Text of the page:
This is Nolan. We met this summer while I was traveling in Alabama, sourcing reclaimed timbers for our sister company New Energy Works. It was 107 degrees in the town of Fayette where the demolition was underway of a former Union Underwear Inc. mill (makers of Fruit of the Loom). As I measured and photographed the timbers which had been carefully plucked from the wreckage, I was approached by an older gentleman in a white pick-up truck. I had seen him earlier driving around the site, chatting to the workers and keeping an eye on the activity, and had assumed that he was some sort of foreman or security employee. After a warm greeting he inquired as to what I was doing. We spoke and it turned out that he was not an employee of the demolition company, but rather a kindly man name Nolan who had retired from the mill in 1985 and had taken on the role of something akin to town historian. He lived nearby and liked to monitor the progress of the mill’s demolition. This day he was there to gather some bricks to add to his collection of mill memorabilia.
Union Underwear Inc. demolition site.
Our customers are constantly asking about the origin of the wood that they buy. Often we can tell them that it came from a barn in a neighboring state or a factory in a nearby city. When we meet a fellow like Nolan it’s like striking gold!
After showing this Yankee a southern trick for keeping cool (wearing a water soaked dish rag around your neck),
Here I am sporting some southern airconditioning (i.e. a wet dishrag around my neck).
Nolan headed home to have lunch with his wife and to see if he could dig up any pictures or documents related to the old mill. An hour later he returned with not only pictures and documents but also a bag of tomatoes, cucumbers and an ear of cooked and buttered corn wrapped in foil. I thanked him effusively for his generosity.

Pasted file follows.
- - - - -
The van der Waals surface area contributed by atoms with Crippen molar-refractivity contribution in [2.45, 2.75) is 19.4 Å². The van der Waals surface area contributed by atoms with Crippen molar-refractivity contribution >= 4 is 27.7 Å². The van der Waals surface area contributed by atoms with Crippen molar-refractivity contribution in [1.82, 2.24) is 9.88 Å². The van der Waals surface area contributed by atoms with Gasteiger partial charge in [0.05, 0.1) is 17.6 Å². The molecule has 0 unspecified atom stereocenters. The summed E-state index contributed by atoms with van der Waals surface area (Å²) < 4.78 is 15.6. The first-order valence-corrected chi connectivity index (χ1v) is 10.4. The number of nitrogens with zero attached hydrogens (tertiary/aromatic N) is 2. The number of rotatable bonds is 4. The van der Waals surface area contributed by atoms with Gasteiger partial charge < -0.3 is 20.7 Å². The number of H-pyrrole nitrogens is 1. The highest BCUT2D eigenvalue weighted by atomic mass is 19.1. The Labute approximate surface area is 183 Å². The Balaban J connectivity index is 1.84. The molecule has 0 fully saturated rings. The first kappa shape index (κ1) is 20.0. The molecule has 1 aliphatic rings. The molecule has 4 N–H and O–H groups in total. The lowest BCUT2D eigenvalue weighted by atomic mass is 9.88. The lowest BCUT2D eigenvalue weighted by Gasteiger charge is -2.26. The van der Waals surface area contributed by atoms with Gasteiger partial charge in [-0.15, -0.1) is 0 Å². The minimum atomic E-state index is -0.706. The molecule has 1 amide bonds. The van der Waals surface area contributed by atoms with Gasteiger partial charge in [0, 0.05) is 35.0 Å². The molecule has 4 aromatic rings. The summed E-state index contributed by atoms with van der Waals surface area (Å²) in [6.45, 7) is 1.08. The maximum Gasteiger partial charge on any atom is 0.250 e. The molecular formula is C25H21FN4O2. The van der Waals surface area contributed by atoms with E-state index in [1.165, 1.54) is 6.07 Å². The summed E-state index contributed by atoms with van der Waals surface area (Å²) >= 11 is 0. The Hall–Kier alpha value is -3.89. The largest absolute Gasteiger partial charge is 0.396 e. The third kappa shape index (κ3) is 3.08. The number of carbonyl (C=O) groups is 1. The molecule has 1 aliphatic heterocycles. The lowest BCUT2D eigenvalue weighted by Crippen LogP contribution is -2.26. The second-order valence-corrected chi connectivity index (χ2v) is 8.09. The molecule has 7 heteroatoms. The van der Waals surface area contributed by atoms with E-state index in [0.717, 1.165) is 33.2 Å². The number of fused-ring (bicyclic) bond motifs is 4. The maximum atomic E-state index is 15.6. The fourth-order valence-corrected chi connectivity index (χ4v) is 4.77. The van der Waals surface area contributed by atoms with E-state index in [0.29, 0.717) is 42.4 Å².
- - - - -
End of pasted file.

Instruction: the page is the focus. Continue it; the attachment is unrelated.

Upon my return to upstate NY, I received a manila envelope from Nolan filled with more documents which was followed by another delivery a month later. This one contained photographs (including one picturing some massive catfish that Nolan caught this summer) and a sweet “Mystery Money Changer”.
I use it around the office to try and con folks out of a bill or two.
So what did I learn? The Union Underwear Inc. mill was built in 1921 as the Fayette Cotton Mill. The factory was built adjacent to the Brown Lumber Company. Logs were transported by rail to the lumber mill, sawn into hefty timbers (many as large as 9″ x 15″ x 26′), then used in the construction of the cotton mill next door. Nolan’s father worked at the lumber mill at this time and was sadly the victim of a fatal accident.
old photo of the Fayette Cotton Mill
Nolan himself began work at the Cotton Mill in 1944 and except for the two years he spent in the service during the Korean war, worked there for 39 years. Since the mill closed in September 2003, the town of Fayette has certainly felt the loss of a major employer, but Nolan has made it a mission to keep the memories alive. Our correspondence continues, and we share what we learn with the clients who have given the wood from The Union Underwear Inc. mill a second life.
It should also be noted that the wood that we have reclaimed from this mill has been some of the nicest material we’ve seen in a long time. Just look at the dense grain in this beautiful Douglas Fir timber that we recently used for a job!